Because of the small number of movements recorded for C. minimus (only four movements between sites were recorded for 56 possible combinations), the relationship between emigration/immigration processes and patch area was analysed for A. crataegi and M. galathea only. The eight patches were pooled in three size classes: small (0·30–0·62 ha, n = 3), medium (0·90–1·01 ha, n = 4) and large (2·42 ha, n = 1). Both emigration and immigration rates decreased with increasing patch area for M. galathea (Fig. 2). However, in absolute numbers, more emigrants came from the large patch compared with medium or small patches (number from the large patch = 77, from the medium = 59 per patch, and from the small = 39 per patch). The situation was different for A. crataegi: both emigration and immigration rates were highest from small patches, but smallest from medium patches (Fig. 2). The low emigration rate in medium-sized patches was mainly due to an excess of residents in patch Mb3 (31 individuals, 38% of the recaptures and 66% of the same-site recapture).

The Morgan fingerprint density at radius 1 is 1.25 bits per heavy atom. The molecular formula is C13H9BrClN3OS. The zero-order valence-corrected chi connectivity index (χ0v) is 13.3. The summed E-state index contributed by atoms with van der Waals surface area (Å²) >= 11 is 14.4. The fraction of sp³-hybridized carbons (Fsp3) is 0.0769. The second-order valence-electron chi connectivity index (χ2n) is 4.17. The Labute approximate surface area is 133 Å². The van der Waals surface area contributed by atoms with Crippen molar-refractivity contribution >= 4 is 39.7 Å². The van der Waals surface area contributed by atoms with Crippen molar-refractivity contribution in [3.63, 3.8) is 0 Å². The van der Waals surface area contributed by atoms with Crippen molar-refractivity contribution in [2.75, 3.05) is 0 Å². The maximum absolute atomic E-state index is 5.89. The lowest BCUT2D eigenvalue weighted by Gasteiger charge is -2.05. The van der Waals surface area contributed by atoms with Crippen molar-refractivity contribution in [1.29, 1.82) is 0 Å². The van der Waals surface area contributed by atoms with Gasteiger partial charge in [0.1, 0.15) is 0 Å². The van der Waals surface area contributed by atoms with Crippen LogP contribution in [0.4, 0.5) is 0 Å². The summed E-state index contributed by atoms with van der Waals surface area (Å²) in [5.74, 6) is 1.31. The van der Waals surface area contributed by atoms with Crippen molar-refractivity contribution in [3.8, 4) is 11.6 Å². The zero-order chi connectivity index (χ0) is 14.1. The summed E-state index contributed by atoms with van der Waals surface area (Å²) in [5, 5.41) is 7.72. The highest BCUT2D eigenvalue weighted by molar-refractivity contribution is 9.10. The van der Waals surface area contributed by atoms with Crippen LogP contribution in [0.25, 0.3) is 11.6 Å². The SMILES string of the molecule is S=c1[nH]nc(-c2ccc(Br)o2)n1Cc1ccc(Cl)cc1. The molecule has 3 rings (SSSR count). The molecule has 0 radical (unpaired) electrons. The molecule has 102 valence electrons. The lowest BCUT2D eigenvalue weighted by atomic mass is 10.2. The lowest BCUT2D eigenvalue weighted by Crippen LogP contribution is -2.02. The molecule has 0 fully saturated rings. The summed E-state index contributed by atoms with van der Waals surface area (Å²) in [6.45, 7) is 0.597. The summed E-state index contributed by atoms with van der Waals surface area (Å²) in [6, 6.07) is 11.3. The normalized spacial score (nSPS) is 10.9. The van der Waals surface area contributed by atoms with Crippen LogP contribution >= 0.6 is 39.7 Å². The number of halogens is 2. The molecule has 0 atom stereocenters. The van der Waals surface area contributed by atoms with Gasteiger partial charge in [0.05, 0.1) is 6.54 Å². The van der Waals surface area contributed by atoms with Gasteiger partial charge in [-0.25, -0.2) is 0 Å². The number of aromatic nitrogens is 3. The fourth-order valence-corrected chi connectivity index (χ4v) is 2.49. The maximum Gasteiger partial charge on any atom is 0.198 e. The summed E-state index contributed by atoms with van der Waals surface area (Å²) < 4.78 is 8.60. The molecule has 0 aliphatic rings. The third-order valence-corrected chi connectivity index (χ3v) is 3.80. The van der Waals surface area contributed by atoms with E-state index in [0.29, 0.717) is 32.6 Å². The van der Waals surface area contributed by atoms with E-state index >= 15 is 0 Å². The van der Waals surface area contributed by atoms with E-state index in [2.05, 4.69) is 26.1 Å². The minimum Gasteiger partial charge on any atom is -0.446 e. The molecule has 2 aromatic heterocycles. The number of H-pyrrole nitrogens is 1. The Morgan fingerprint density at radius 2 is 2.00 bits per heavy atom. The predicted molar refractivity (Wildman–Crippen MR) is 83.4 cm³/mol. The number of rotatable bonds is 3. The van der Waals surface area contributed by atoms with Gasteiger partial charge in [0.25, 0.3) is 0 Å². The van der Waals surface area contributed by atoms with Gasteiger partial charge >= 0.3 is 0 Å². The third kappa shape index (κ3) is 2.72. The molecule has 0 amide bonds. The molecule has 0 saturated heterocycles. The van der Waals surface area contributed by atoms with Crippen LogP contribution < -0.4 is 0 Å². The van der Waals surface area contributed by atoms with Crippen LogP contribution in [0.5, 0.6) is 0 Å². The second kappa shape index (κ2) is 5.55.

Figure 2.

Figure 2.

Effect of patch area on emigration and immigration rates.

Presence or absence of movements was checked for all pairwise combinations within the study site (56 possible cases). For A. crataegi, the logistic model classified 90·5% of presence/absence of movements correctly. The probability of movements between sites increased with the patch area of the donor site and decreased with distance between sites. The patch area of the receiver site had no significant effect on the probability of individuals moving between sites (Table 6).

Table 6.  Logistic regression of movements of A. crataegi between habitat patches. The model classified 90·5% of movements correctly. The Wald χ2 tests whether the coefficient is significantly different from 0. n1/n2: number of patches where a movement did/did not occur
 Parameter estimateSEWald χ2Pn1n2
Constant6·115·041·470·221739
Log10 distance–5·321·3715·160·0001  
Log10 area (donor)1·590·764·360·04  
Log10 area (receiver)0·450·710·390·53